3. Investing

    When it comes to investing money, lots of people (young and old) feel they don’t have enough information to decide what to invest in. If you’re a young person (20s and 30s), a book that I intensely recommend you read is I Will Teach You to be Rich by Ramit Sethi. It settled all of my fears, and changed my financial life forever. And the book isn’t just about investing. It covers all aspects of personal finance and basically highlights the importance of starting early.

    -PROS: If you put your money in the right places, you’ll be able to let your money grow with very little work on your behalf.

    -CONS: Investing aggressively could lead to large losses. Investing too safely is a waste of your money’s potential. You must invest in the right things in order to make good returns.

Either way, diversifying your income is just as important as diversifying your investment portfolio. If you find that you’re at a place where you rely solely on one income source, then you should consider finding other ways of making side income so that you’re prepared for any sudden loss of an income source. Plus, it’s also fun to see if you can challenge yourself to make more money in cool new ways.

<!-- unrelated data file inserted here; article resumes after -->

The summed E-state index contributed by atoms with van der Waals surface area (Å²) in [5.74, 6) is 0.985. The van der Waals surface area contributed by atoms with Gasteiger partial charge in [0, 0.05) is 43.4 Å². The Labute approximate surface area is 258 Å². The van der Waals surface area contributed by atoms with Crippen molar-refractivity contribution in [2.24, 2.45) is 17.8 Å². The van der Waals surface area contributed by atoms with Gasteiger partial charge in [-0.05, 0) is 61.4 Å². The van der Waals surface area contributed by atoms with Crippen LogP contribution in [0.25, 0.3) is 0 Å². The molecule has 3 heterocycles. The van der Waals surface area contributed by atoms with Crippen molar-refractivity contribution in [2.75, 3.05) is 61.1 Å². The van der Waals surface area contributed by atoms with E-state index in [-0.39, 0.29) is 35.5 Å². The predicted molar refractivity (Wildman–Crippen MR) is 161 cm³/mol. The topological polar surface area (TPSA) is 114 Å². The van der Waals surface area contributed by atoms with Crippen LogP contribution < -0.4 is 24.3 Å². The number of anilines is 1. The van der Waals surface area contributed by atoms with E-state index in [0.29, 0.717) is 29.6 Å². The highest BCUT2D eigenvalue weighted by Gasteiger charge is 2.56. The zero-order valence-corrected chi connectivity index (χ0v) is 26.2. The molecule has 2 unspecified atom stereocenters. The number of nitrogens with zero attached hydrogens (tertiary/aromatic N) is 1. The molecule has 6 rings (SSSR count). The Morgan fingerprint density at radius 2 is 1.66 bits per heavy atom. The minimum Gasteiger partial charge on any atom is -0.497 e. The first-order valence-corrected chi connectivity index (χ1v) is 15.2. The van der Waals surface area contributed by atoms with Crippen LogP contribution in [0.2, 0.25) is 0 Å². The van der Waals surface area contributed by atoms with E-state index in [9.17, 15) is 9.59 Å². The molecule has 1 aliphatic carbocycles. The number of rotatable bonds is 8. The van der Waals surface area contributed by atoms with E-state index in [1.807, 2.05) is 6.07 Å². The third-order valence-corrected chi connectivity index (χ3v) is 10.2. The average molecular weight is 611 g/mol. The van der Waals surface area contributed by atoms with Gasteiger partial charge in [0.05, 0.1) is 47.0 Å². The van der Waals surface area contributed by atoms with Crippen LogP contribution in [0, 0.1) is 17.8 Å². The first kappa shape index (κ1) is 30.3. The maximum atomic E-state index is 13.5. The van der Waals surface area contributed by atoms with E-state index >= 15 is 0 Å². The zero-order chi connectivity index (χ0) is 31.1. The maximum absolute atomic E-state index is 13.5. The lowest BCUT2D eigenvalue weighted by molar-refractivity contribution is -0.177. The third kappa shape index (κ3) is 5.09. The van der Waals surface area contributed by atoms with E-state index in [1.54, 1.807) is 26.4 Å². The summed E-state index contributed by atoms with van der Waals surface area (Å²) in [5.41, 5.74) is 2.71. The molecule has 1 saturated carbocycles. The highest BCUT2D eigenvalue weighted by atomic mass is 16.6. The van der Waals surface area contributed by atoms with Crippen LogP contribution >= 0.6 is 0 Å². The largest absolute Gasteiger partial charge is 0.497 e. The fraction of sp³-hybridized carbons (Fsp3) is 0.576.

I’m currently working a work-study job with my university, freelance babysitting, and working on a few other ventures such as this blog and helping a friend with her Etsy sales to see if they’ll prove fruitful. I hope they will, but if not I can always move on and I won’t incur a great loss because I didn’t invest all of my time in one potential revenue source.


Saving is the first thing that I do when I get my paycheck. It’s my default activity. Fortunately, it comes very natural to me to want to save a large portion of my money.